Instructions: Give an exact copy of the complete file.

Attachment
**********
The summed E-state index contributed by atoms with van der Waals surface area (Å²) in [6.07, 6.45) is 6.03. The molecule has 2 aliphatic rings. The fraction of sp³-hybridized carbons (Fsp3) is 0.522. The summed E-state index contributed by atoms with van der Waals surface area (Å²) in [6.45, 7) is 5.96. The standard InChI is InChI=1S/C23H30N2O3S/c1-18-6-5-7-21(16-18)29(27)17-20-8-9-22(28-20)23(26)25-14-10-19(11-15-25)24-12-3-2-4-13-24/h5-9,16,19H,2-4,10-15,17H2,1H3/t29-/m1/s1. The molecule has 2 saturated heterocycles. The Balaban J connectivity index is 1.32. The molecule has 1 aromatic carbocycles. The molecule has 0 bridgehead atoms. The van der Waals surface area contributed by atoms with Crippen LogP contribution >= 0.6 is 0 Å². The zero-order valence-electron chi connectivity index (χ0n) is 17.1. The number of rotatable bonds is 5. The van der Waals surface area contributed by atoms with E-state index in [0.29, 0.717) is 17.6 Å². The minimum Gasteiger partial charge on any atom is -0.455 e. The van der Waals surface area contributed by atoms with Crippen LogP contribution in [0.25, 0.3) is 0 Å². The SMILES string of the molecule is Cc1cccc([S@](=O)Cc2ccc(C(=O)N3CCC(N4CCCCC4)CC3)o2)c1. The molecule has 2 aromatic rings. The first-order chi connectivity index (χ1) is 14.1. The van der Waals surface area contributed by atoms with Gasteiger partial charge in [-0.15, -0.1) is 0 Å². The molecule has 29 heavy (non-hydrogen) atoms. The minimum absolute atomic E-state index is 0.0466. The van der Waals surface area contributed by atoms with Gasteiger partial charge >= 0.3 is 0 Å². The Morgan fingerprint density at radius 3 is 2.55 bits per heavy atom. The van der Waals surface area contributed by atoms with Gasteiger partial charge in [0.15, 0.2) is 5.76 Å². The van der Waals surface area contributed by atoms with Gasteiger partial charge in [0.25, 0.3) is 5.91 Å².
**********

The summed E-state index contributed by atoms with van der Waals surface area (Å²) in [6.07, 6.45) is 6.03. The molecule has 2 aliphatic rings. The fraction of sp³-hybridized carbons (Fsp3) is 0.522. The summed E-state index contributed by atoms with van der Waals surface area (Å²) in [6.45, 7) is 5.96. The standard InChI is InChI=1S/C23H30N2O3S/c1-18-6-5-7-21(16-18)29(27)17-20-8-9-22(28-20)23(26)25-14-10-19(11-15-25)24-12-3-2-4-13-24/h5-9,16,19H,2-4,10-15,17H2,1H3/t29-/m1/s1. The molecule has 2 saturated heterocycles. The Balaban J connectivity index is 1.32. The molecule has 1 aromatic carbocycles. The molecule has 0 bridgehead atoms. The van der Waals surface area contributed by atoms with Crippen LogP contribution >= 0.6 is 0 Å². The zero-order valence-electron chi connectivity index (χ0n) is 17.1. The number of rotatable bonds is 5. The van der Waals surface area contributed by atoms with E-state index in [0.29, 0.717) is 17.6 Å². The minimum Gasteiger partial charge on any atom is -0.455 e. The van der Waals surface area contributed by atoms with Crippen LogP contribution in [0.25, 0.3) is 0 Å². The SMILES string of the molecule is Cc1cccc([S@](=O)Cc2ccc(C(=O)N3CCC(N4CCCCC4)CC3)o2)c1. The molecule has 2 aromatic rings. The first-order chi connectivity index (χ1) is 14.1. The van der Waals surface area contributed by atoms with Gasteiger partial charge in [-0.15, -0.1) is 0 Å². The molecule has 29 heavy (non-hydrogen) atoms. The minimum absolute atomic E-state index is 0.0466. The van der Waals surface area contributed by atoms with Gasteiger partial charge >= 0.3 is 0 Å². The Morgan fingerprint density at radius 3 is 2.55 bits per heavy atom. The van der Waals surface area contributed by atoms with Gasteiger partial charge in [0.15, 0.2) is 5.76 Å². The van der Waals surface area contributed by atoms with Gasteiger partial charge in [0.25, 0.3) is 5.91 Å².